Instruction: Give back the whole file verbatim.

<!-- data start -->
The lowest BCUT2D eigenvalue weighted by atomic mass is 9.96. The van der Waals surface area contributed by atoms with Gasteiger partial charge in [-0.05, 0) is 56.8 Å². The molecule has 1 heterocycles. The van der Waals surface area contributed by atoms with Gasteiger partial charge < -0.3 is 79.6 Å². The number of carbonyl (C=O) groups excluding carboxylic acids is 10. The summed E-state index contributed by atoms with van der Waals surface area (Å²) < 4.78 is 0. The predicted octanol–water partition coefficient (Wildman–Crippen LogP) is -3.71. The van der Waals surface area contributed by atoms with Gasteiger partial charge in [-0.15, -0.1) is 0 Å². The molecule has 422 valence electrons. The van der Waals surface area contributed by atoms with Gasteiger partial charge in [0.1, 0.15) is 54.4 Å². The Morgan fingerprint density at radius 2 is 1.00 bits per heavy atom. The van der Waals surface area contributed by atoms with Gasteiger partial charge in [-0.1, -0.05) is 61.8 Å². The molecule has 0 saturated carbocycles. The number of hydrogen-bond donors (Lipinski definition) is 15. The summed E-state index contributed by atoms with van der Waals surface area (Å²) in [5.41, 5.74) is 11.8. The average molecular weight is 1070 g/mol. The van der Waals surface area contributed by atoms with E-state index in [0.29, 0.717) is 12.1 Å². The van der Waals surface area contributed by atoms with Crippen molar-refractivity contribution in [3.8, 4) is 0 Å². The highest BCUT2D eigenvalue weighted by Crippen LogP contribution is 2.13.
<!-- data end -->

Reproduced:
The lowest BCUT2D eigenvalue weighted by atomic mass is 9.96. The van der Waals surface area contributed by atoms with Gasteiger partial charge in [-0.05, 0) is 56.8 Å². The molecule has 1 heterocycles. The van der Waals surface area contributed by atoms with Gasteiger partial charge < -0.3 is 79.6 Å². The number of carbonyl (C=O) groups excluding carboxylic acids is 10. The summed E-state index contributed by atoms with van der Waals surface area (Å²) < 4.78 is 0. The predicted octanol–water partition coefficient (Wildman–Crippen LogP) is -3.71. The van der Waals surface area contributed by atoms with Gasteiger partial charge in [-0.15, -0.1) is 0 Å². The molecule has 422 valence electrons. The van der Waals surface area contributed by atoms with Gasteiger partial charge in [0.1, 0.15) is 54.4 Å². The Morgan fingerprint density at radius 2 is 1.00 bits per heavy atom. The van der Waals surface area contributed by atoms with Gasteiger partial charge in [-0.1, -0.05) is 61.8 Å². The molecule has 0 saturated carbocycles. The number of hydrogen-bond donors (Lipinski definition) is 15. The summed E-state index contributed by atoms with van der Waals surface area (Å²) in [5.41, 5.74) is 11.8. The average molecular weight is 1070 g/mol. The van der Waals surface area contributed by atoms with E-state index in [0.29, 0.717) is 12.1 Å². The van der Waals surface area contributed by atoms with Crippen molar-refractivity contribution in [3.8, 4) is 0 Å². The highest BCUT2D eigenvalue weighted by Crippen LogP contribution is 2.13.